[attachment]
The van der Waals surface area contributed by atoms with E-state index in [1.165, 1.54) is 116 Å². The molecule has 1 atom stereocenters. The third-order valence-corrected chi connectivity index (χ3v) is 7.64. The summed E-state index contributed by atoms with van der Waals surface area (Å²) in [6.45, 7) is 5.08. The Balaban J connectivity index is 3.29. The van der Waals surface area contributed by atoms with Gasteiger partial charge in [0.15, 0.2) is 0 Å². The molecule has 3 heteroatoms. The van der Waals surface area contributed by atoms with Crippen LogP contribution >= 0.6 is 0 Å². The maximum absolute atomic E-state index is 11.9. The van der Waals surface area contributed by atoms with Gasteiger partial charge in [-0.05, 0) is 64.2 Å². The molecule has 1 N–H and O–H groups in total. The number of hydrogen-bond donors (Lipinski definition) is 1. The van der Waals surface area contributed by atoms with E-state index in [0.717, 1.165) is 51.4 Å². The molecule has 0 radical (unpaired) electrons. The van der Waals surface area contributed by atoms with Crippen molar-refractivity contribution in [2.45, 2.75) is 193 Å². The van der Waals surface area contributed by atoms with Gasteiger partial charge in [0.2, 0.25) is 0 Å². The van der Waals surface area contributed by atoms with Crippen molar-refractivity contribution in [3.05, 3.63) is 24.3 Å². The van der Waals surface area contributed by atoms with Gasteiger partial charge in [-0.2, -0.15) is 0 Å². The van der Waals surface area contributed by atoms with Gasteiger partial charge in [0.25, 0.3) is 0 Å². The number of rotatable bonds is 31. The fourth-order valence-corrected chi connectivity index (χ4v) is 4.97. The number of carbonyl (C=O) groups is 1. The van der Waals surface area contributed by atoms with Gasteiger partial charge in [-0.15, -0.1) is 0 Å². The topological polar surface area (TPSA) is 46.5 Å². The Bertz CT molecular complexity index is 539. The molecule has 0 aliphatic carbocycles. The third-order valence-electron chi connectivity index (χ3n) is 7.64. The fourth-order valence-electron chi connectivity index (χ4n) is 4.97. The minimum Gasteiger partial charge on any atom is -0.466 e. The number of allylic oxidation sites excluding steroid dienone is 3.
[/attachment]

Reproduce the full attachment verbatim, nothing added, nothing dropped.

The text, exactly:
The van der Waals surface area contributed by atoms with E-state index in [1.165, 1.54) is 116 Å². The molecule has 1 atom stereocenters. The third-order valence-corrected chi connectivity index (χ3v) is 7.64. The summed E-state index contributed by atoms with van der Waals surface area (Å²) in [6.45, 7) is 5.08. The Balaban J connectivity index is 3.29. The van der Waals surface area contributed by atoms with Gasteiger partial charge in [0.15, 0.2) is 0 Å². The molecule has 3 heteroatoms. The van der Waals surface area contributed by atoms with Crippen LogP contribution >= 0.6 is 0 Å². The maximum absolute atomic E-state index is 11.9. The van der Waals surface area contributed by atoms with Gasteiger partial charge in [-0.05, 0) is 64.2 Å². The molecule has 1 N–H and O–H groups in total. The number of hydrogen-bond donors (Lipinski definition) is 1. The van der Waals surface area contributed by atoms with E-state index in [0.717, 1.165) is 51.4 Å². The molecule has 0 radical (unpaired) electrons. The van der Waals surface area contributed by atoms with Crippen molar-refractivity contribution in [2.45, 2.75) is 193 Å². The van der Waals surface area contributed by atoms with Gasteiger partial charge in [0.2, 0.25) is 0 Å². The van der Waals surface area contributed by atoms with Crippen molar-refractivity contribution in [3.05, 3.63) is 24.3 Å². The van der Waals surface area contributed by atoms with Gasteiger partial charge in [-0.2, -0.15) is 0 Å². The van der Waals surface area contributed by atoms with Gasteiger partial charge in [0.25, 0.3) is 0 Å². The number of rotatable bonds is 31. The fourth-order valence-corrected chi connectivity index (χ4v) is 4.97. The number of carbonyl (C=O) groups is 1. The van der Waals surface area contributed by atoms with Gasteiger partial charge in [-0.15, -0.1) is 0 Å². The topological polar surface area (TPSA) is 46.5 Å². The Bertz CT molecular complexity index is 539. The molecule has 0 aliphatic carbocycles. The third-order valence-electron chi connectivity index (χ3n) is 7.64. The fourth-order valence-electron chi connectivity index (χ4n) is 4.97. The minimum Gasteiger partial charge on any atom is -0.466 e. The number of allylic oxidation sites excluding steroid dienone is 3.